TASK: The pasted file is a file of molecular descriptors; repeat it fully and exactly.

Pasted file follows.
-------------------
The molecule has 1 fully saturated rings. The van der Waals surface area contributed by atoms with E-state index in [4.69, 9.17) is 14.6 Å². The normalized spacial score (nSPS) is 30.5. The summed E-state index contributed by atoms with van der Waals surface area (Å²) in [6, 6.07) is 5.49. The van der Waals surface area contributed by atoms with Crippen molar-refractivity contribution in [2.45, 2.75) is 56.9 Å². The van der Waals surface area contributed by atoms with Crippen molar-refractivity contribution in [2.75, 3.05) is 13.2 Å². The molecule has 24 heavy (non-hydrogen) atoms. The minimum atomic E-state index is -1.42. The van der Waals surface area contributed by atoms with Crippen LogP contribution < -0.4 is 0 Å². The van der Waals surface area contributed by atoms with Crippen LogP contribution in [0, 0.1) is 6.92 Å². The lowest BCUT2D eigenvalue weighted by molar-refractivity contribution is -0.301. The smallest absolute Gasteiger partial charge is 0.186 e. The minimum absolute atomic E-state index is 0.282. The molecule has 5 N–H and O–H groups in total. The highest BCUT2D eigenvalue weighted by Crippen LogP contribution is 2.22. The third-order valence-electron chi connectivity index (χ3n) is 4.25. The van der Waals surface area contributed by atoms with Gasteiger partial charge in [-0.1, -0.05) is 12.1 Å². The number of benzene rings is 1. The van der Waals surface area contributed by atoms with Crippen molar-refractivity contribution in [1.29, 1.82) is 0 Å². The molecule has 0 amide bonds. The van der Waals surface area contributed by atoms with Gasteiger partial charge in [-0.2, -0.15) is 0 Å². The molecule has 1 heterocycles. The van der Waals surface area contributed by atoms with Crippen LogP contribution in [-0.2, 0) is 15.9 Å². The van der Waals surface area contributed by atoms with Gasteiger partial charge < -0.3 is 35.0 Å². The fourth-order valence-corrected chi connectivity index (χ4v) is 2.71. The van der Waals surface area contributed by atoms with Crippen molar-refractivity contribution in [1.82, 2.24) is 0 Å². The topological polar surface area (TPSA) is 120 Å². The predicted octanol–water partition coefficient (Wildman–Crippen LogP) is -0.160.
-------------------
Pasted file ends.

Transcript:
The molecule has 1 fully saturated rings. The van der Waals surface area contributed by atoms with E-state index in [4.69, 9.17) is 14.6 Å². The normalized spacial score (nSPS) is 30.5. The summed E-state index contributed by atoms with van der Waals surface area (Å²) in [6, 6.07) is 5.49. The van der Waals surface area contributed by atoms with Crippen molar-refractivity contribution in [2.45, 2.75) is 56.9 Å². The van der Waals surface area contributed by atoms with Crippen molar-refractivity contribution in [2.75, 3.05) is 13.2 Å². The molecule has 24 heavy (non-hydrogen) atoms. The minimum atomic E-state index is -1.42. The van der Waals surface area contributed by atoms with Crippen LogP contribution < -0.4 is 0 Å². The van der Waals surface area contributed by atoms with Crippen LogP contribution in [0, 0.1) is 6.92 Å². The lowest BCUT2D eigenvalue weighted by molar-refractivity contribution is -0.301. The smallest absolute Gasteiger partial charge is 0.186 e. The minimum absolute atomic E-state index is 0.282. The molecule has 5 N–H and O–H groups in total. The highest BCUT2D eigenvalue weighted by Crippen LogP contribution is 2.22. The third-order valence-electron chi connectivity index (χ3n) is 4.25. The van der Waals surface area contributed by atoms with Gasteiger partial charge in [-0.1, -0.05) is 12.1 Å². The number of benzene rings is 1. The van der Waals surface area contributed by atoms with Crippen molar-refractivity contribution in [1.29, 1.82) is 0 Å². The molecule has 0 amide bonds. The van der Waals surface area contributed by atoms with Gasteiger partial charge in [-0.2, -0.15) is 0 Å². The molecule has 1 heterocycles. The van der Waals surface area contributed by atoms with Crippen LogP contribution in [-0.2, 0) is 15.9 Å². The van der Waals surface area contributed by atoms with Gasteiger partial charge < -0.3 is 35.0 Å². The fourth-order valence-corrected chi connectivity index (χ4v) is 2.71. The van der Waals surface area contributed by atoms with Crippen molar-refractivity contribution in [1.82, 2.24) is 0 Å². The topological polar surface area (TPSA) is 120 Å². The predicted octanol–water partition coefficient (Wildman–Crippen LogP) is -0.160.